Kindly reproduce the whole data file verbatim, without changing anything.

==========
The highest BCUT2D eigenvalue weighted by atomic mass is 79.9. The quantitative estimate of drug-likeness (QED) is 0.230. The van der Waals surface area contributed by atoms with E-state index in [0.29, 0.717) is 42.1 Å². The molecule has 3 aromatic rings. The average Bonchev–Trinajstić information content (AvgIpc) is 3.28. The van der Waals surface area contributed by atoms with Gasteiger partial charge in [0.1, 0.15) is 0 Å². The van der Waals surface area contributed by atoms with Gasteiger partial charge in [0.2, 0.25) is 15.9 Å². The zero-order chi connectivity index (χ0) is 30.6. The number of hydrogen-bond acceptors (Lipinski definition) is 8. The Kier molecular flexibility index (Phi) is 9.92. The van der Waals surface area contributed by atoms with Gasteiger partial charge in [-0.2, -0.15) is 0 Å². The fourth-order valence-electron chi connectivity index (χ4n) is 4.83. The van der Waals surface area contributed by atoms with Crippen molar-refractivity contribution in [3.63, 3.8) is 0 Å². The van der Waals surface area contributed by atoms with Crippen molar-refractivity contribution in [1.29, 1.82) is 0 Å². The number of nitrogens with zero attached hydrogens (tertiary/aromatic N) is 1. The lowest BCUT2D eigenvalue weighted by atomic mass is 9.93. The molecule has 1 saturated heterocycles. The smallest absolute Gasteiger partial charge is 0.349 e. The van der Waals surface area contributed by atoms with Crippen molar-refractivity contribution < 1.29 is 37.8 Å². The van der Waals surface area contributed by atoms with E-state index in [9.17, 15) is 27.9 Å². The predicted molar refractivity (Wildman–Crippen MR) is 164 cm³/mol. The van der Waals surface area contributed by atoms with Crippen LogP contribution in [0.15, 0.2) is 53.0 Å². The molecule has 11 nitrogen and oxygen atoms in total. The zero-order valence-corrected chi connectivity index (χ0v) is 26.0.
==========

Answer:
The highest BCUT2D eigenvalue weighted by atomic mass is 79.9. The quantitative estimate of drug-likeness (QED) is 0.230. The van der Waals surface area contributed by atoms with E-state index in [0.29, 0.717) is 42.1 Å². The molecule has 3 aromatic rings. The average Bonchev–Trinajstić information content (AvgIpc) is 3.28. The van der Waals surface area contributed by atoms with Gasteiger partial charge in [0.1, 0.15) is 0 Å². The van der Waals surface area contributed by atoms with Gasteiger partial charge in [0.2, 0.25) is 15.9 Å². The zero-order chi connectivity index (χ0) is 30.6. The number of hydrogen-bond acceptors (Lipinski definition) is 8. The Kier molecular flexibility index (Phi) is 9.92. The van der Waals surface area contributed by atoms with Gasteiger partial charge in [-0.2, -0.15) is 0 Å². The fourth-order valence-electron chi connectivity index (χ4n) is 4.83. The van der Waals surface area contributed by atoms with Crippen molar-refractivity contribution in [3.63, 3.8) is 0 Å². The van der Waals surface area contributed by atoms with Crippen molar-refractivity contribution in [1.29, 1.82) is 0 Å². The number of nitrogens with zero attached hydrogens (tertiary/aromatic N) is 1. The lowest BCUT2D eigenvalue weighted by atomic mass is 9.93. The molecule has 1 saturated heterocycles. The smallest absolute Gasteiger partial charge is 0.349 e. The van der Waals surface area contributed by atoms with Crippen molar-refractivity contribution < 1.29 is 37.8 Å². The van der Waals surface area contributed by atoms with E-state index in [9.17, 15) is 27.9 Å². The predicted molar refractivity (Wildman–Crippen MR) is 164 cm³/mol. The van der Waals surface area contributed by atoms with Crippen LogP contribution in [0.15, 0.2) is 53.0 Å². The molecule has 11 nitrogen and oxygen atoms in total. The zero-order valence-corrected chi connectivity index (χ0v) is 26.0.